Every time you wash your hands, do it twice. Researchers who looked for germs on volunteers’ hands found that one handwashing had little effect, even when using antibacterial soap.
Your knuckles are less likely to be contaminated with viruses than your fingertips. This is particularly important given that the eyes provides a perfect entry point for germs, and most of us rub our eyes or nose at least 20 times a day.
An Austrian study published in 1990 found that volunteers who frequently used a sauna had half as many colds during the six- month study as those who didn’t use a sauna at all. It’s possible that the hot air you inhale in a sauna kills cold viruses.
Dissolve about half a teaspoon of salt in half a glass of warm water and gargle for one or two minutes, then spit out. A salt-water gargle soothes soreness and may also help to clear mucus.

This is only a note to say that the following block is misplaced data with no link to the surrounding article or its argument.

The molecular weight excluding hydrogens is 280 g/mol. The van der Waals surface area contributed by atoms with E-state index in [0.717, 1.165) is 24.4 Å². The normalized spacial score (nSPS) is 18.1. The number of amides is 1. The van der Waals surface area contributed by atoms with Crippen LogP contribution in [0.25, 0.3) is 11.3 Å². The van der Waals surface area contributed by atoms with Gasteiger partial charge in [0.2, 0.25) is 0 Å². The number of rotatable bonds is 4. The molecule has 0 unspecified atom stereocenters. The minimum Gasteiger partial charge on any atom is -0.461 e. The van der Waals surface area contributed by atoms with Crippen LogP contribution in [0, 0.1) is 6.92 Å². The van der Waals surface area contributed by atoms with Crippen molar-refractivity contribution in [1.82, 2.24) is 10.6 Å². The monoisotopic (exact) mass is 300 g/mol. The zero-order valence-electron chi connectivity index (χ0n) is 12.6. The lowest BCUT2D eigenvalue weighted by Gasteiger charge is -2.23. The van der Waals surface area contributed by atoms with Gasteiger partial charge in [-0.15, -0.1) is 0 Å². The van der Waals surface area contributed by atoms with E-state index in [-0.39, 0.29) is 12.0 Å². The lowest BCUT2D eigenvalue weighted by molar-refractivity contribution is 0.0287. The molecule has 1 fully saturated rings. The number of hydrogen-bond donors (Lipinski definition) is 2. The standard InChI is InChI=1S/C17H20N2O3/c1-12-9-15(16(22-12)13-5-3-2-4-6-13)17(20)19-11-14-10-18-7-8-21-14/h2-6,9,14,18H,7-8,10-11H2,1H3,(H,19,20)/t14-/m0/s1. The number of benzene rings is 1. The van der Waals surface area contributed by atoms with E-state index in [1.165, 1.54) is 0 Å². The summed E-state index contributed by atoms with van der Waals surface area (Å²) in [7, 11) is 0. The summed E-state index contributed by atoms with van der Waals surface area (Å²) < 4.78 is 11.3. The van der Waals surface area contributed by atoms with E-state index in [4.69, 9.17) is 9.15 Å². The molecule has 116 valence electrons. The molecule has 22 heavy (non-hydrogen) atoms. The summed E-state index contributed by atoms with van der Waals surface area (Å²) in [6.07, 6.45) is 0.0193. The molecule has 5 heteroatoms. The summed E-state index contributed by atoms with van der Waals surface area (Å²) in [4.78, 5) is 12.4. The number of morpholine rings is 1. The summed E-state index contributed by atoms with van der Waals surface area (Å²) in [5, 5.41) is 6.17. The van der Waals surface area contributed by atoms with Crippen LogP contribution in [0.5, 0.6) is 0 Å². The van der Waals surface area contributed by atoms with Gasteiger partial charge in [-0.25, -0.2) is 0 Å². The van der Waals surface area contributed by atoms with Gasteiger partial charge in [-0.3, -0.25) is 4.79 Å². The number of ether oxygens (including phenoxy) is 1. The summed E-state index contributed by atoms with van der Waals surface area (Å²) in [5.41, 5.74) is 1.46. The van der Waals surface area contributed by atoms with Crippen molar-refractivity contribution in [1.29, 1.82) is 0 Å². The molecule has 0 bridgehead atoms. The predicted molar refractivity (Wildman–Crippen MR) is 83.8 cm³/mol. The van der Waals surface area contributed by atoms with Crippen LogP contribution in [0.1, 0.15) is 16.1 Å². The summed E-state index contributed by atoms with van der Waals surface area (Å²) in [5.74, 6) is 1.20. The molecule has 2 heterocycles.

If you have fever, over-the-counter painkiller such as paracetamol, aspirin or ibuprofen will help to lower temperature and combat headache, general aches and pains. But do take care not to exceed the maximum daily intake of paracetamol (4000mg for adults – that’s 8 500mg tablets) as doing so damages your liver.
When 146 volunteers received either one garlic supplement a day or a placebo for 12 weeks over the winter months, those taking the garlic Were less likely to catch a cold, if they did catch one, their symptoms were less intense and they recovered faster.
A study by an American university found that people who ate a tub of yogurt each day, whether live culture or pasteurised, had 25% fewer colds than non-yogurt eaters. So start eating yogurt everyday!
The force of blowing not only sends the phlegm out of your nose into a tissue but also propels some of it back into your sinuses, prolonging your cold symptoms.
If you really need to blow, blow gently, and blow one nostril at a time.
Fingernails are great hiding places for all sorts of germs. Enough said 😉